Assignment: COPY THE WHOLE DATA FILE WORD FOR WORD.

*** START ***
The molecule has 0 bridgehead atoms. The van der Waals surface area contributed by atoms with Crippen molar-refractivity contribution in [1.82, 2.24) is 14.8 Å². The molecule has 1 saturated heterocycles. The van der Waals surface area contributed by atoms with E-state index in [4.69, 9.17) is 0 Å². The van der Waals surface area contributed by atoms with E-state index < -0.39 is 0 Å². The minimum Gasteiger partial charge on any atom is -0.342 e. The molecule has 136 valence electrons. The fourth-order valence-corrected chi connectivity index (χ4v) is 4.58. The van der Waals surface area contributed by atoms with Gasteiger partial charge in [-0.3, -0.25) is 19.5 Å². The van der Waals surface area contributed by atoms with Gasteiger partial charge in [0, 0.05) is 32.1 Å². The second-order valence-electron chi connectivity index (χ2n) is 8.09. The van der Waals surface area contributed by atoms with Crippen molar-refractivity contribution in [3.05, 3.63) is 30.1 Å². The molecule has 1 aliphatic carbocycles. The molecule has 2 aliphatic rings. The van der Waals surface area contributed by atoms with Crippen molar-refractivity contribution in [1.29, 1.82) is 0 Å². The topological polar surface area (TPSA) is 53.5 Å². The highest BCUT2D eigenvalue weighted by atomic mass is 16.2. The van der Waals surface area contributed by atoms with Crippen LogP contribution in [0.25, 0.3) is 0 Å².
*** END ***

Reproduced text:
The molecule has 0 bridgehead atoms. The van der Waals surface area contributed by atoms with Crippen molar-refractivity contribution in [1.82, 2.24) is 14.8 Å². The molecule has 1 saturated heterocycles. The van der Waals surface area contributed by atoms with E-state index in [4.69, 9.17) is 0 Å². The van der Waals surface area contributed by atoms with E-state index < -0.39 is 0 Å². The minimum Gasteiger partial charge on any atom is -0.342 e. The molecule has 136 valence electrons. The fourth-order valence-corrected chi connectivity index (χ4v) is 4.58. The van der Waals surface area contributed by atoms with Gasteiger partial charge in [-0.3, -0.25) is 19.5 Å². The van der Waals surface area contributed by atoms with Gasteiger partial charge in [0, 0.05) is 32.1 Å². The second-order valence-electron chi connectivity index (χ2n) is 8.09. The van der Waals surface area contributed by atoms with Crippen molar-refractivity contribution in [3.05, 3.63) is 30.1 Å². The molecule has 1 aliphatic carbocycles. The molecule has 2 aliphatic rings. The van der Waals surface area contributed by atoms with Crippen molar-refractivity contribution in [1.29, 1.82) is 0 Å². The topological polar surface area (TPSA) is 53.5 Å². The highest BCUT2D eigenvalue weighted by atomic mass is 16.2. The van der Waals surface area contributed by atoms with Crippen LogP contribution in [0.25, 0.3) is 0 Å².